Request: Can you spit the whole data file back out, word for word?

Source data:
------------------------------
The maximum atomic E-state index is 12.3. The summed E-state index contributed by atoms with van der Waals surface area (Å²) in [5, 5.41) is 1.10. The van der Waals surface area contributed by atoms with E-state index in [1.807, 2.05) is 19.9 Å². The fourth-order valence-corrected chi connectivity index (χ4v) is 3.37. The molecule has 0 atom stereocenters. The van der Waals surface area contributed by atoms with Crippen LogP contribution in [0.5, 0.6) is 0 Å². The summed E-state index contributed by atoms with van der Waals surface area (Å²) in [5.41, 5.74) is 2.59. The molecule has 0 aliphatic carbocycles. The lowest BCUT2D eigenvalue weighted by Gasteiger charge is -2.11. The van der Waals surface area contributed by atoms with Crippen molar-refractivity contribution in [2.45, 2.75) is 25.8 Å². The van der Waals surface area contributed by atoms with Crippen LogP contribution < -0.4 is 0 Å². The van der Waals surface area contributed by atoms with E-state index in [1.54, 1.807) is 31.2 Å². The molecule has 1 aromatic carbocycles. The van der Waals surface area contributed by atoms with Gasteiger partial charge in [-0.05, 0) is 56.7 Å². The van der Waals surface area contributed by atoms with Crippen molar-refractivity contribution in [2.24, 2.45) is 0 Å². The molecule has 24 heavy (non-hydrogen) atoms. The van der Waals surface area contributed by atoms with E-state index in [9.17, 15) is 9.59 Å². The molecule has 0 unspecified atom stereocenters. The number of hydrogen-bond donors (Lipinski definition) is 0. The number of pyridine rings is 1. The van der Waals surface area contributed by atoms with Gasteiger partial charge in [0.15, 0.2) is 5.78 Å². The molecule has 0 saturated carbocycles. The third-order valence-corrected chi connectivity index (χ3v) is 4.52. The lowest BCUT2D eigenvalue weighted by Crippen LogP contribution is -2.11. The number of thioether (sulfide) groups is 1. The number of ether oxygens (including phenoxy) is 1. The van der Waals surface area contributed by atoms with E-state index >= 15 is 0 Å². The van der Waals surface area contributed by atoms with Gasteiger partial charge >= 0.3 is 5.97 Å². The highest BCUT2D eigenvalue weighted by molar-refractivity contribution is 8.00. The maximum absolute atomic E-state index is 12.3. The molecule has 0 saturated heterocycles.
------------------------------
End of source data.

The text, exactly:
The maximum atomic E-state index is 12.3. The summed E-state index contributed by atoms with van der Waals surface area (Å²) in [5, 5.41) is 1.10. The van der Waals surface area contributed by atoms with E-state index in [1.807, 2.05) is 19.9 Å². The fourth-order valence-corrected chi connectivity index (χ4v) is 3.37. The molecule has 0 atom stereocenters. The van der Waals surface area contributed by atoms with Crippen LogP contribution in [0.5, 0.6) is 0 Å². The summed E-state index contributed by atoms with van der Waals surface area (Å²) in [5.41, 5.74) is 2.59. The molecule has 0 aliphatic carbocycles. The lowest BCUT2D eigenvalue weighted by Gasteiger charge is -2.11. The van der Waals surface area contributed by atoms with Crippen molar-refractivity contribution in [2.45, 2.75) is 25.8 Å². The van der Waals surface area contributed by atoms with Crippen LogP contribution < -0.4 is 0 Å². The van der Waals surface area contributed by atoms with E-state index in [1.54, 1.807) is 31.2 Å². The molecule has 1 aromatic carbocycles. The van der Waals surface area contributed by atoms with Gasteiger partial charge in [-0.05, 0) is 56.7 Å². The van der Waals surface area contributed by atoms with Crippen molar-refractivity contribution in [2.24, 2.45) is 0 Å². The molecule has 24 heavy (non-hydrogen) atoms. The van der Waals surface area contributed by atoms with E-state index in [9.17, 15) is 9.59 Å². The molecule has 0 unspecified atom stereocenters. The number of hydrogen-bond donors (Lipinski definition) is 0. The number of pyridine rings is 1. The van der Waals surface area contributed by atoms with Gasteiger partial charge in [0.15, 0.2) is 5.78 Å². The molecule has 0 saturated carbocycles. The third-order valence-corrected chi connectivity index (χ3v) is 4.52. The lowest BCUT2D eigenvalue weighted by Crippen LogP contribution is -2.11. The number of thioether (sulfide) groups is 1. The number of ether oxygens (including phenoxy) is 1. The van der Waals surface area contributed by atoms with E-state index >= 15 is 0 Å². The van der Waals surface area contributed by atoms with Gasteiger partial charge >= 0.3 is 5.97 Å². The highest BCUT2D eigenvalue weighted by molar-refractivity contribution is 8.00. The maximum absolute atomic E-state index is 12.3. The molecule has 0 saturated heterocycles.